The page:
Fitting Snow Chains And Winter Driving In New Zealand

A common road sign on New Zealand roads is, “NZ roads are different. Allow extra time”.

We’ve done a fair bit of winter driving around the world and that road sign is very accurate. With temps varying from above to below freezing level, causing thaw-freeze, and the lack of road salting or winter tyres (the relatively short winter season in NZ mean most people don't bother fitting winter tyres), makes driving here in winter pretty treacherous. On a powder day, you often see cars in the ditch, their drivers caught out by the changing conditions.

With all that in mind, we’ve put together some pointers for fitting snow chains (an essential skill if you plan to drive to any New Zealand snow resort), tips on driving with snow chains and driving in winter conditions.

Fitting Snow Chains

Fitting your snow chains doesn’t have to be a chore and with a little planning you’ll have your snow chain ‘pit stop’ down to a fine art. Jen are I take a wheel each and we’re usually done in less than 5 minutes, only minimally delaying our first tracks in the pow!

The following videos show how to fit two of the most popular types of snow chains, but to summarise:

  1. Pack some gardening or work gloves, along with a rain jacket or old shirt.

  2. Use a foam mat or the snow chain bag (depending on how big it is) to minimise kneeling in the mud.

  3. Practice in a warm, hospitable environment. Much better than trying to learn how to fit snow chains for the first time on a cold, wet, windy day!

N.B. Fit the snow chains to the front wheels of front wheel drive or AWD/4WD vehicles. Only fit to the back wheels if the car is rear wheel drive.

By the way, in the video Jen is fitting snowsweat snow chains (also same as Polar easy fit) which are the most common type. The second video shows a generic ‘diamond’ snow chain design. Jen also wants me to mention that she hates the lighting in this video. I convinced her that it's meant to be a useful tutorial and not a cinematic production!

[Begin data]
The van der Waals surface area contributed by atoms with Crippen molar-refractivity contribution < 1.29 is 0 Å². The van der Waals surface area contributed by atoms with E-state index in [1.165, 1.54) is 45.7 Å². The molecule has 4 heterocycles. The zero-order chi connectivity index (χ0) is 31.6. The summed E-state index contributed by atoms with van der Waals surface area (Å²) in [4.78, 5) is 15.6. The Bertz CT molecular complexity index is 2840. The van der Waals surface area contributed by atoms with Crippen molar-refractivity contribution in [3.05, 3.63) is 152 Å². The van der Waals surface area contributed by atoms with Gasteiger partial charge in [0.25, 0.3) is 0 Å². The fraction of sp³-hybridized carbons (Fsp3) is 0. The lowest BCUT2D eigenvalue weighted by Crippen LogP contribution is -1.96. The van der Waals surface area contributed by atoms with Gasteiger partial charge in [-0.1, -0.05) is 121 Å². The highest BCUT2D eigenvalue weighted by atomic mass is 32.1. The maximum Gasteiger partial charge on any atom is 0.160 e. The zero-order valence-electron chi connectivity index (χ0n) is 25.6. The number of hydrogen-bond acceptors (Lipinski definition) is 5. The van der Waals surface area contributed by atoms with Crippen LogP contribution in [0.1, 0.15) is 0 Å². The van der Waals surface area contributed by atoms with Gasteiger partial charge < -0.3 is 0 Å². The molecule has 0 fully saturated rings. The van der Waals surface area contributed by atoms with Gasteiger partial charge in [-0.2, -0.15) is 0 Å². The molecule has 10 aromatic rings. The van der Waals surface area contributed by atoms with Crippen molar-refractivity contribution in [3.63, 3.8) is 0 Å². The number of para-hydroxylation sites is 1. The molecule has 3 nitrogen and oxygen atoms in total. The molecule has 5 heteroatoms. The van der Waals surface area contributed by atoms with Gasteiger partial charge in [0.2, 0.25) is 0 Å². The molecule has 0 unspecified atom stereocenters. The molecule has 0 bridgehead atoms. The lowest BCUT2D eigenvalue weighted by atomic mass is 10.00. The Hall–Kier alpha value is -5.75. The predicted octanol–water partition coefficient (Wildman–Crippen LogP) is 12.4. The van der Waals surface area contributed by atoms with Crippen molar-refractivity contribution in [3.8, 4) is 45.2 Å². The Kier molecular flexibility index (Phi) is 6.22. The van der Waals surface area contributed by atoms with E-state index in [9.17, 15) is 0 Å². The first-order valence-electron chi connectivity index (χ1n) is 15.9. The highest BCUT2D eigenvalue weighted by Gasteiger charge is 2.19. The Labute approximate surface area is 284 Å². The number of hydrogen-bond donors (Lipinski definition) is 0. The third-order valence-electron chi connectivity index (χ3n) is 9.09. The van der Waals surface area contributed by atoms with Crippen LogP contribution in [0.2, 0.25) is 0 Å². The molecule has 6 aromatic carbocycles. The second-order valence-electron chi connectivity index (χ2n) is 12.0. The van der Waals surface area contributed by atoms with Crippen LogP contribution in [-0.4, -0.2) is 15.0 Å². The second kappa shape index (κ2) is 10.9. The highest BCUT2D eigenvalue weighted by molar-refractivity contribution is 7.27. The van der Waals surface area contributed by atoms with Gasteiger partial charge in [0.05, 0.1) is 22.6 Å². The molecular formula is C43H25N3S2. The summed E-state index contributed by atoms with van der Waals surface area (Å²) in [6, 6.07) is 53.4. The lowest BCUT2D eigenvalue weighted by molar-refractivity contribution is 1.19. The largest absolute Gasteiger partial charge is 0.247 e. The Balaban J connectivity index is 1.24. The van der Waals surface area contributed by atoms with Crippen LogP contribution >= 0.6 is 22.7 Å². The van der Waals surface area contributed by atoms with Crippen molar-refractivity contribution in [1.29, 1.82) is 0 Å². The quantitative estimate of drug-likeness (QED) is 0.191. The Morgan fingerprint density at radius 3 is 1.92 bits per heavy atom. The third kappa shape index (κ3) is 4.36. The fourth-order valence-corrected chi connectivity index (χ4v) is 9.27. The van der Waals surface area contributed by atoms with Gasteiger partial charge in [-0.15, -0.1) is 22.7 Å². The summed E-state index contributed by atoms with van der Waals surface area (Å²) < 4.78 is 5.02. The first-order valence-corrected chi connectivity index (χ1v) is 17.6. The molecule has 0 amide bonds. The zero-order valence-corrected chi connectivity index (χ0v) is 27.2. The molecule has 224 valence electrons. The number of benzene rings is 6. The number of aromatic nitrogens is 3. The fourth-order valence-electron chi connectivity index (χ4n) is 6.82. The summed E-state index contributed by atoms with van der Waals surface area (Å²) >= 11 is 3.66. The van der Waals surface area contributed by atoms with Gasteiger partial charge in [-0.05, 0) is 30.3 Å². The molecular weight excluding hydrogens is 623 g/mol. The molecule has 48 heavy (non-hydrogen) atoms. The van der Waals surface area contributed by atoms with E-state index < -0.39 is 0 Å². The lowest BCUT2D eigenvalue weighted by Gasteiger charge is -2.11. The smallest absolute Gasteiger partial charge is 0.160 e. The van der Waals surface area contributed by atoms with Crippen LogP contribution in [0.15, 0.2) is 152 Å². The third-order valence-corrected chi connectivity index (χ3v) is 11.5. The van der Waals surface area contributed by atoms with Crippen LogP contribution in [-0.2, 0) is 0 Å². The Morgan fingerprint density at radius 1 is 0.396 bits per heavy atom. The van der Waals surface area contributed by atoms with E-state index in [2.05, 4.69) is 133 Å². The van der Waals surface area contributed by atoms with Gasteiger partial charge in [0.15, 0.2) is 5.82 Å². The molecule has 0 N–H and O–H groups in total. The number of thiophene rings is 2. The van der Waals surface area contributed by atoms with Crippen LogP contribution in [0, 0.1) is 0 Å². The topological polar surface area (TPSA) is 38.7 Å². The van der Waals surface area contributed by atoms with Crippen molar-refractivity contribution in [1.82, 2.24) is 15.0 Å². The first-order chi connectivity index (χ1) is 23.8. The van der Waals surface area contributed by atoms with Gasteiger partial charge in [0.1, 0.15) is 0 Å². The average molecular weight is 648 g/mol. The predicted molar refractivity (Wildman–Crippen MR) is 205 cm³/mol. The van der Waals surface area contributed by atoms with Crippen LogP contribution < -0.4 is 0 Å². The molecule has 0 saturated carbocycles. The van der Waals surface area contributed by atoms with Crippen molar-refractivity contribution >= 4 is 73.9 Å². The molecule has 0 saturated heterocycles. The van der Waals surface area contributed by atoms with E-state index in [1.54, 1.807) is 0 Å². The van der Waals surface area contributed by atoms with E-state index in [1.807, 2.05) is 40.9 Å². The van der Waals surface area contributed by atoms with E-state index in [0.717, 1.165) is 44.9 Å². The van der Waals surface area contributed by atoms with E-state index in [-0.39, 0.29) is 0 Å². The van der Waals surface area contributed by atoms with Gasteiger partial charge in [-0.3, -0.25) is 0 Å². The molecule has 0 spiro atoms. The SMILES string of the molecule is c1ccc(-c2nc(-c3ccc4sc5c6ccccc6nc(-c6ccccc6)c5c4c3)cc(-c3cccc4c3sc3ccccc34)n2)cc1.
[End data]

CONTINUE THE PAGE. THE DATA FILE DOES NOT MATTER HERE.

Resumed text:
Snowsweat / polar easy fit styled snow chain tutorial

diamond Pattern snow chain tutorial

Driving with Snow Chains

The key word here is gently. Every action, whether it’s accelerating, braking or turning should be done very smoothly. If you’re abrupt with the throttle or brake, not only do your risk losing traction, but there may be a chance your snow chains come loose or break (unlikely but you don’t want to risk it). Don’t rely on your vehicle’s ABS, give yourself plenty of distance between cars so you’re never in a situation where you have to jump on the brakes. And when you’re turning, make sure you don’t turn too quickly at speed for the same reasons above.

Once traction is lost and you start sliding, it can get ugly very quickly. Even with chains, we’ve seen plenty of vehicles, including buses, squashed up against an embankment or in a ditch!

Important Tip: The maximum traction is just before sliding so try to stay in that zone.

Top speed with snow chains is fairly limited too and I wouldn’t be driving faster than 40-50 km/hr.

Driving on winter roads without snow chains is the same concept, i.e. gently, gently. Look out for ice, watch what other cars are doing (e.g. sliding, in the ditch, etc.), and always check the road conditions on your local council’s Facebook page (QLDC for the Queenstown Lakes Districts area) or NZ Transport Agency.

Hopefully, these suggestions and tips will allow you to have a safe journey driving in New Zealand in winter. Less time in the ditch leads to more time on the snow and usually the most dangerous conditions on the road mean the best on the mountain!

If you have any questions or would like to provide further tips for driving with snow chains or in winter in general, please leave a comment below.


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Mick is a lover of speed runs and hitting every feature on the mountain. Ex road bike and motocross racer with plans to dabble in mountain bike racing. Spends a lot of time looking at fast cars and bikes. Jen’s instagram model and selfie camera holder due to long arms. Sometimes an optometrist.